• Tue
  • Jul 29, 2014
  • Updated: 3:46pm

Why slump in US FDI doesn't count

PUBLISHED : Tuesday, 27 December, 2011, 12:00am
UPDATED : Tuesday, 27 December, 2011, 12:00am
 

Slowing economies abroad have dampened foreign direct investment and hurt manufacturing activity in China, increasing pressure on Beijing to further ease its monetary policy.

The United States' direct investments in China fell 23.05 per cent to US$2.73 billion in the first 11 months and investments from the European Union were flat at US$5.98 billion.

SCMP, December 16

Let's put this into perspective. The top line in the first chart shows you a rolling 12-month total of foreign direct investment (FDI) in China. It is running at about US$120 billion a year and the trend has generally been up.

Next line down, we have Hong Kong, pouring about US$71 billion a year of FDI into the mainland. And if you believe this money comes from bona fide, Hong Kong-born permanent residents, you probably believe in the tooth fairy too.

Almost all of it represents private (i.e. unreported, undiscovered, under the table) funds being funnelled from the mainland back to the mainland via Hong Kong. This investment flow has thus evaded mainland taxes but qualified as foreign so that it can be taken out again later. Did someone say we don't launder money in this town?

Finally, that line crawling along the bottom of the chart represents the FDI inflow from the United States. Here is a great truth about US direct investment in China: Not only is it utterly insignificant but it has declined for years, running now at about half of what it was 10 years ago. And for a further perspective on how it is, look at the second chart. The real bedrock of investment in China is the deposit base of China's banking system. On the M2 measure of money supply, this now runs at 82.5 trillion yuan (HK$100.5 trillion) or about US$13 trillion. That's the top line on the chart.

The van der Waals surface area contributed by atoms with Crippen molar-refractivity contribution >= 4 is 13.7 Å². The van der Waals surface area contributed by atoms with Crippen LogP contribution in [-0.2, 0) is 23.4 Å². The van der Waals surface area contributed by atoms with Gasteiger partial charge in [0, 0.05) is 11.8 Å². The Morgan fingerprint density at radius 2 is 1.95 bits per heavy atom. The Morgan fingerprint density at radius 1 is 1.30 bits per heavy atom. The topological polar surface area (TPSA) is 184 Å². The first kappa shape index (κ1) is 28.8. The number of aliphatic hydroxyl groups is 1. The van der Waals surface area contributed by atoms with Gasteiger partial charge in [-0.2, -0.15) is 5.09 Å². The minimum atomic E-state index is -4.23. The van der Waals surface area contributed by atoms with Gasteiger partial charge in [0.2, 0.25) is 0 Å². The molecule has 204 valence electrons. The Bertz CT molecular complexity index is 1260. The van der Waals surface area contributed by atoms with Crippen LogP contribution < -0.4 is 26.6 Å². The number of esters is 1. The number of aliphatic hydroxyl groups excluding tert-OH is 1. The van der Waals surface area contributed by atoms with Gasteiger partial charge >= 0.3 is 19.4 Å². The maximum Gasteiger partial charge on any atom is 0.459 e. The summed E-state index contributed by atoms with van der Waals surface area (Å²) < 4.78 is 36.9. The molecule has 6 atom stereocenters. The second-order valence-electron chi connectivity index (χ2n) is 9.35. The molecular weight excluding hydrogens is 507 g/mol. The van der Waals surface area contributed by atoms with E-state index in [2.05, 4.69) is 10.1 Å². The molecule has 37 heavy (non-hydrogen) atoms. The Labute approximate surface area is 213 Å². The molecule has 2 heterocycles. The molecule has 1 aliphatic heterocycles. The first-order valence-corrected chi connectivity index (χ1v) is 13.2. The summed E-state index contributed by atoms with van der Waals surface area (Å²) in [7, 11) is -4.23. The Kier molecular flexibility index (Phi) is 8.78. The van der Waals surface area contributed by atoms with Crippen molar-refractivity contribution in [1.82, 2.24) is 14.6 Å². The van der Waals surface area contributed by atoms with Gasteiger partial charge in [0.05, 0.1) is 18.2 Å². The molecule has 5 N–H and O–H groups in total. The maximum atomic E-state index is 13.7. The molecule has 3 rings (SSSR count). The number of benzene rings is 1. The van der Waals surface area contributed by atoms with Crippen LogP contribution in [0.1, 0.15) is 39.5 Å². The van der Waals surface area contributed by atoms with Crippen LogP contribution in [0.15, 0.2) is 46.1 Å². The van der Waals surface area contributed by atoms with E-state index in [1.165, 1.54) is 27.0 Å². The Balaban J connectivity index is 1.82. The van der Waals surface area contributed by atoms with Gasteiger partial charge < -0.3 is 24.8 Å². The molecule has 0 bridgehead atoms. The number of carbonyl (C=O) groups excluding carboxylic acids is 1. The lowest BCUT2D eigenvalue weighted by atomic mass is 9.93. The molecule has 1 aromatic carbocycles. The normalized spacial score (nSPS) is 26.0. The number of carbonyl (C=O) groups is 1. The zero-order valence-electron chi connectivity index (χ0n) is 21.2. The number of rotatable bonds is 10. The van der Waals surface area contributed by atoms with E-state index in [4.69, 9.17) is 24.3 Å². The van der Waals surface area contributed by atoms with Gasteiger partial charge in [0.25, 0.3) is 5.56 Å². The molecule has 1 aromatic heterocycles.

The line at the bottom of the chart represents total annual FDI in China - the line that was at the top of the first chart. I didn't bother plotting US investment on this chart. As one grunt soldier said to another during bombardment: 'I can't crawl any lower. My buttons are in the way.'

My guess is that this FDI from the US represents partial investment in production equipment and plants associated with exports made primarily to America. If you use China for slave labour to make the 'stuff' you sell in big box stores in Dog Dung, North Carolina, then you probably shipped across some of the specialised machinery to make it.

If Christmas sales then slow down, you delay the next phase of expansion at your Chinese plant and your investment numbers will also slow down for a while. But the numbers will eventually pick up again because there is another great truth to be told here: Santa Claus and his merry elves have moved from the North Pole and now reside in Dongguan county. There is nowhere else to go to fill the space under the Christmas tree in Dog Dung.

But, however you cut it, the difference it all makes to capital investment in China still takes you only from zero to nothing. The ups and downs of American FDI in China are not a leading indicator of anything.

This is not to say that there is no reason to worry. There is cause for concern in the soundness of the assets into which that 82.5 trillion yuan of deposits has been pumped. The municipal stimulus loans are duff, high speed railway lending looks more sour every day, property loans are becoming more fragile, securities loans are weakening and I'm running out of breath on this lament before it comes anywhere close to an end.

China's economic problems lie at home, not across the ocean - however convenient it may be for Beijing's bureaucrats to look for bogeymen abroad.

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